The U.S. officials said that al-Qaeda’s affiliate in Iraq has reversed the flow of a pipeline that once carried fighters and weapons through Syria to battle U.S. forces at the height of the Iraq war.
“That network is still there,” said the first U.S. intelligence official, who acknowledged that the size and composition of the al-Qaeda presence in Syria is unclear. Some al-Qaeda members may be Syrian, others Iraqis.
The officials said their judgment that AQI — as the Iraq affiliate is known — was behind vehicle bombings that killed dozens of people in Damascus and Aleppo in December and January is based more on the nature of the attacks than independent evidence of al-Qaeda involvement.
The greatest damage done so far to Assad’s regime has been economic, intelligence officials said. Sanctions imposed by the United States and the Arab League, as well as European curbs on importation of oil, have caused spikes in unemployment, fuel prices and budget deficits in Damascus.
Over the long term, the officials said, economic hardships may be the most effective tool for unseating Assad. Still, the first U.S. intelligence official said, “to this point, we have not seen that having an effect on the regime’s ability to prosecute the war.”
Brian Stoddart, March 11, 2012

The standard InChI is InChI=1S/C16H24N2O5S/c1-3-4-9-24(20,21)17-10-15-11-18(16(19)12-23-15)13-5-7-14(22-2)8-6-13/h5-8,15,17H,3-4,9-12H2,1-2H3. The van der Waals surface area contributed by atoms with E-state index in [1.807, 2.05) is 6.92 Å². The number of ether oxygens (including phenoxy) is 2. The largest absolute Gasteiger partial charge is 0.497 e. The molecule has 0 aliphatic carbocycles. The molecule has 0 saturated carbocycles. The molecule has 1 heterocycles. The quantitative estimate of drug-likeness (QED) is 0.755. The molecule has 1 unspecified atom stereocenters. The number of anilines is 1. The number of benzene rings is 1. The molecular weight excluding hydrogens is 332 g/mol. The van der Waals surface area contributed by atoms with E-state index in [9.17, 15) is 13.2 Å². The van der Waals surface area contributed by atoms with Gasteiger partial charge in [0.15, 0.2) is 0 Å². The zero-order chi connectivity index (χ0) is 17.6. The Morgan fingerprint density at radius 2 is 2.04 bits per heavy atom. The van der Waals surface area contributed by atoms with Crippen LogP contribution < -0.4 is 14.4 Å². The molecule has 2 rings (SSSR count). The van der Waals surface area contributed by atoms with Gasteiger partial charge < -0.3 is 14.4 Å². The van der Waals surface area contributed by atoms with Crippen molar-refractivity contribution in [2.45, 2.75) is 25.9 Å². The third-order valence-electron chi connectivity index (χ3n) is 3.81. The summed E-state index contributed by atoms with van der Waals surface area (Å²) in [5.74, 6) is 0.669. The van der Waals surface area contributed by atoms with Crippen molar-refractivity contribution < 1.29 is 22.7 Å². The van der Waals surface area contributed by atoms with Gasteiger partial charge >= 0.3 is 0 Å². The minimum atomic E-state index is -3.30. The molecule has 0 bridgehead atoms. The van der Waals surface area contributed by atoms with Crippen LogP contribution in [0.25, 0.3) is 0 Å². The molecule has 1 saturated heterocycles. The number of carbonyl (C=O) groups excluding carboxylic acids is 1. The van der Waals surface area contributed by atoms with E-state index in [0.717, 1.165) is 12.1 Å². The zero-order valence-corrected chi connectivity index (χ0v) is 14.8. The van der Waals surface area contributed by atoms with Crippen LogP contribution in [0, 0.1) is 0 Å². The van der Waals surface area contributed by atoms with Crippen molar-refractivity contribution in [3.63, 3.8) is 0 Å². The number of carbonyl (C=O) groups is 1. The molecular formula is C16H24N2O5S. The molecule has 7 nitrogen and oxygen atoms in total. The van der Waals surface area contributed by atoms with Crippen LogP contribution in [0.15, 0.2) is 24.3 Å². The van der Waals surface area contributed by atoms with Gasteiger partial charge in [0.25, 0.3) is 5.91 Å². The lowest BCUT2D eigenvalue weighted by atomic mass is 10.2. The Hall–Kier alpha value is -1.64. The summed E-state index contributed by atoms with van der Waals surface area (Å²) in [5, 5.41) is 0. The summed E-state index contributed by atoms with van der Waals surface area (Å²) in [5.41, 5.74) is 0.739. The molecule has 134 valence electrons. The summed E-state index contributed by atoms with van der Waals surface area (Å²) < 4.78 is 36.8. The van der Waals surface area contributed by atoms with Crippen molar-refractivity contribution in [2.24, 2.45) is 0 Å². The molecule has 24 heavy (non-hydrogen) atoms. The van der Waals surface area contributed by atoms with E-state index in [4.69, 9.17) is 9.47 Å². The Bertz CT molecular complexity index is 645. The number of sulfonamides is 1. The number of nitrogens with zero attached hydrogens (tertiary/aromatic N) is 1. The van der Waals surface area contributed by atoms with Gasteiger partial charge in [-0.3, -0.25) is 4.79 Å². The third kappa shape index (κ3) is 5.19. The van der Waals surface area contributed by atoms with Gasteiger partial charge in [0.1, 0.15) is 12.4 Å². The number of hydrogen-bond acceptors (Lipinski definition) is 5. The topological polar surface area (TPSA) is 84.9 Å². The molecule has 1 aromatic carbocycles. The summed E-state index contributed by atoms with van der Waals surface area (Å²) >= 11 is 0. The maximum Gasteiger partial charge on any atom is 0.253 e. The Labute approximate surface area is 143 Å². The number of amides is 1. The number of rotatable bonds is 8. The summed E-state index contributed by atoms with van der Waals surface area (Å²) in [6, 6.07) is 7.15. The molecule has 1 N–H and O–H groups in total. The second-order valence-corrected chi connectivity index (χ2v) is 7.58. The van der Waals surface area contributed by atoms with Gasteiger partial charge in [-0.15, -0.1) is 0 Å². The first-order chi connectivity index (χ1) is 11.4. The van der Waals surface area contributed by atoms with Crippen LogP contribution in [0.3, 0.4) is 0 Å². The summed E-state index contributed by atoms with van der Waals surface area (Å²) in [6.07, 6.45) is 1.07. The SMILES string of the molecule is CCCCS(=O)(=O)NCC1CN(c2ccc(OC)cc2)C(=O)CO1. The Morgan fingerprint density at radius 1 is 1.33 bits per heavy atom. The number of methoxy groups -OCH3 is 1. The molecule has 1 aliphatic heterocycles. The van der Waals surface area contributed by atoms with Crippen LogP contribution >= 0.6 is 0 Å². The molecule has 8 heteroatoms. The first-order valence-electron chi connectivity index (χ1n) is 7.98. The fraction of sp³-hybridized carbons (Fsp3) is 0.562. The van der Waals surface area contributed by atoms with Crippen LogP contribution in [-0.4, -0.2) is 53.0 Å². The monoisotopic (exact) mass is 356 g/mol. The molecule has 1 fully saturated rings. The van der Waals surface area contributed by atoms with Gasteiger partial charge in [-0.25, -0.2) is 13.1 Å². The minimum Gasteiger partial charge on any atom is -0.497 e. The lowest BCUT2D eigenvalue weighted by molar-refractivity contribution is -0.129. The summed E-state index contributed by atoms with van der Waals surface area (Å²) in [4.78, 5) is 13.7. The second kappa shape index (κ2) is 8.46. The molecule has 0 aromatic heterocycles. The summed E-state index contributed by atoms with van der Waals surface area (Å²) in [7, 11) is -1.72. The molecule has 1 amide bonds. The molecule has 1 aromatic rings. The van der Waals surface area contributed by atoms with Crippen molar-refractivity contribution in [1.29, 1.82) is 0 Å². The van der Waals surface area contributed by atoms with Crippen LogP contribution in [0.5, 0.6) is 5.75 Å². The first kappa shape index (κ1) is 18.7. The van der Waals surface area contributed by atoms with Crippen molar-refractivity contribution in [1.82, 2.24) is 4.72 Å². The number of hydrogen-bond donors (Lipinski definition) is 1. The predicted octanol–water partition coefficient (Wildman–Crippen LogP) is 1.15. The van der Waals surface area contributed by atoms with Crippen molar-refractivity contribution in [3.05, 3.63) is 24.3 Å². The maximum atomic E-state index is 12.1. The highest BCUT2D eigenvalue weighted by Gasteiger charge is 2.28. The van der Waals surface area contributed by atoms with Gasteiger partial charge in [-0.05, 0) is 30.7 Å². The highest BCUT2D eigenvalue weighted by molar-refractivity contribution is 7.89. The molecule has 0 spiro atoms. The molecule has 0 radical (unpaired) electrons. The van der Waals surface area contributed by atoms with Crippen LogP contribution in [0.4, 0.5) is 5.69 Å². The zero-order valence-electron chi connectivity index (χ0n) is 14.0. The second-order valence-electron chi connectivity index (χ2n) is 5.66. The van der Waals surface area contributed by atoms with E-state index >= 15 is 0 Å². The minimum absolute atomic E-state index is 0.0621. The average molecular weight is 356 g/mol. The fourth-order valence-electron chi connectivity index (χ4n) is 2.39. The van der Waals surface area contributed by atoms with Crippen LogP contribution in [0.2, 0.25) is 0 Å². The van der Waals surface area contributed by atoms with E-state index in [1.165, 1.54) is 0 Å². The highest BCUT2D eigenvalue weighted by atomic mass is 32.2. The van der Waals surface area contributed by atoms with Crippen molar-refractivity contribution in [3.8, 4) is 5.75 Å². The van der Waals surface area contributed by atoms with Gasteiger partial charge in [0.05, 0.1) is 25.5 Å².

Syrians were focus of NYPD surveillance
Saturday, March 10, 2012
BY HANNAN ADELY
Muslims of Syrian descent were the targets of surveillance by the New York Police Department — to the surprise of members of that community who said their ancestors have been here for generations and they consider themselves “Americanized.”
The report was the latest in a series of revelations that the NYPD had done extensive surveillance on Muslims in New York and New Jersey, including mosques, student groups and businesses. The surveillance has sparked an outcry from Muslim groups and civil rights advocates who charge the department was monitoring people based on religion and without any link to criminal activity.
On Friday, The Associated Press reported the NYPD compiled a report that listed “locations of concern” including businesses owned by Syrian Muslims in New York City.
The NYPD report points out that the largest concentrations of Syrian Muslims were in the Bay Ridge section of Brooklyn and in Paterson. The U.S. Census Bureau counted 295 people of Syrian ancestry in Paterson in the 2005-09 American Community Survey.
Mazen Tinawi of Wayne said Syrians generally do not live together in neighborhoods as do other newer immigrants from Arabic-speaking countries and have fanned out across the region and the U.S.
“It’s surprising to me that we’re talking about this,” he said. “We don’t live in a community. We’re very Americanized.”
Tinawi said he felt the same loyalty to the U.S. as do other Americans.
“I will not allow anyone to harm my neighbor and my children or anybody,” he said.
The NYPD’s report notes that the majority of Syrians that police officers met were second or third generation.